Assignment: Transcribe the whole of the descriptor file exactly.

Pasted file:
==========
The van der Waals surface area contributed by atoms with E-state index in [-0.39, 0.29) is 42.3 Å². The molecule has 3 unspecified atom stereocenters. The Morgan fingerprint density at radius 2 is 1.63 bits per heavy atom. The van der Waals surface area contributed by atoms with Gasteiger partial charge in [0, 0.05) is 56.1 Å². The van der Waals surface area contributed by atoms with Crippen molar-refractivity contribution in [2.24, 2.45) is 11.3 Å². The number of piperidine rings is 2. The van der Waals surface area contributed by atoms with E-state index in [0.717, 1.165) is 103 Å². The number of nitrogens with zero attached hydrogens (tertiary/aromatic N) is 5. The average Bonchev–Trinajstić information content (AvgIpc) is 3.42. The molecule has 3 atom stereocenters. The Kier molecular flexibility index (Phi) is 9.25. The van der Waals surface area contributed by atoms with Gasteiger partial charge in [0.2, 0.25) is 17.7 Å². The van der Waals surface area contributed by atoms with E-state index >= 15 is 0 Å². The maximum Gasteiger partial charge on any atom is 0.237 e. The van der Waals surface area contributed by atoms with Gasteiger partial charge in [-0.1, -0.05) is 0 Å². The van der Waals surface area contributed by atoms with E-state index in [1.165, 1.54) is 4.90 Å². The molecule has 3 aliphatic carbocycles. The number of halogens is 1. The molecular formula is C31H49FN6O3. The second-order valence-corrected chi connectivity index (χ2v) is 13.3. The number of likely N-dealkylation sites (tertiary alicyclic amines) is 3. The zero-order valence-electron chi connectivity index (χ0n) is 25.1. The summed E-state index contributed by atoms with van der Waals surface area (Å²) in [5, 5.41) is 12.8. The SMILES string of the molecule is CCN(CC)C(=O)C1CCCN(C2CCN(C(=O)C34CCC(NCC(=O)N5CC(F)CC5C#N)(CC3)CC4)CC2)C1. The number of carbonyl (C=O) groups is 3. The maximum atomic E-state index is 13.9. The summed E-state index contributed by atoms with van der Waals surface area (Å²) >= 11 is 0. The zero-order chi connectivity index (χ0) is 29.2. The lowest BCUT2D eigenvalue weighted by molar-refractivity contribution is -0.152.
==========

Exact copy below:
The van der Waals surface area contributed by atoms with E-state index in [-0.39, 0.29) is 42.3 Å². The molecule has 3 unspecified atom stereocenters. The Morgan fingerprint density at radius 2 is 1.63 bits per heavy atom. The van der Waals surface area contributed by atoms with Gasteiger partial charge in [0, 0.05) is 56.1 Å². The van der Waals surface area contributed by atoms with Crippen molar-refractivity contribution in [2.24, 2.45) is 11.3 Å². The number of piperidine rings is 2. The van der Waals surface area contributed by atoms with E-state index in [0.717, 1.165) is 103 Å². The number of nitrogens with zero attached hydrogens (tertiary/aromatic N) is 5. The average Bonchev–Trinajstić information content (AvgIpc) is 3.42. The molecule has 3 atom stereocenters. The Kier molecular flexibility index (Phi) is 9.25. The van der Waals surface area contributed by atoms with Gasteiger partial charge in [0.2, 0.25) is 17.7 Å². The van der Waals surface area contributed by atoms with E-state index >= 15 is 0 Å². The maximum Gasteiger partial charge on any atom is 0.237 e. The van der Waals surface area contributed by atoms with Gasteiger partial charge in [-0.1, -0.05) is 0 Å². The van der Waals surface area contributed by atoms with E-state index in [1.165, 1.54) is 4.90 Å². The molecule has 3 aliphatic carbocycles. The number of halogens is 1. The molecular formula is C31H49FN6O3. The second-order valence-corrected chi connectivity index (χ2v) is 13.3. The number of likely N-dealkylation sites (tertiary alicyclic amines) is 3. The zero-order valence-electron chi connectivity index (χ0n) is 25.1. The summed E-state index contributed by atoms with van der Waals surface area (Å²) in [5, 5.41) is 12.8. The SMILES string of the molecule is CCN(CC)C(=O)C1CCCN(C2CCN(C(=O)C34CCC(NCC(=O)N5CC(F)CC5C#N)(CC3)CC4)CC2)C1. The number of carbonyl (C=O) groups is 3. The maximum atomic E-state index is 13.9. The summed E-state index contributed by atoms with van der Waals surface area (Å²) >= 11 is 0. The zero-order chi connectivity index (χ0) is 29.2. The lowest BCUT2D eigenvalue weighted by molar-refractivity contribution is -0.152.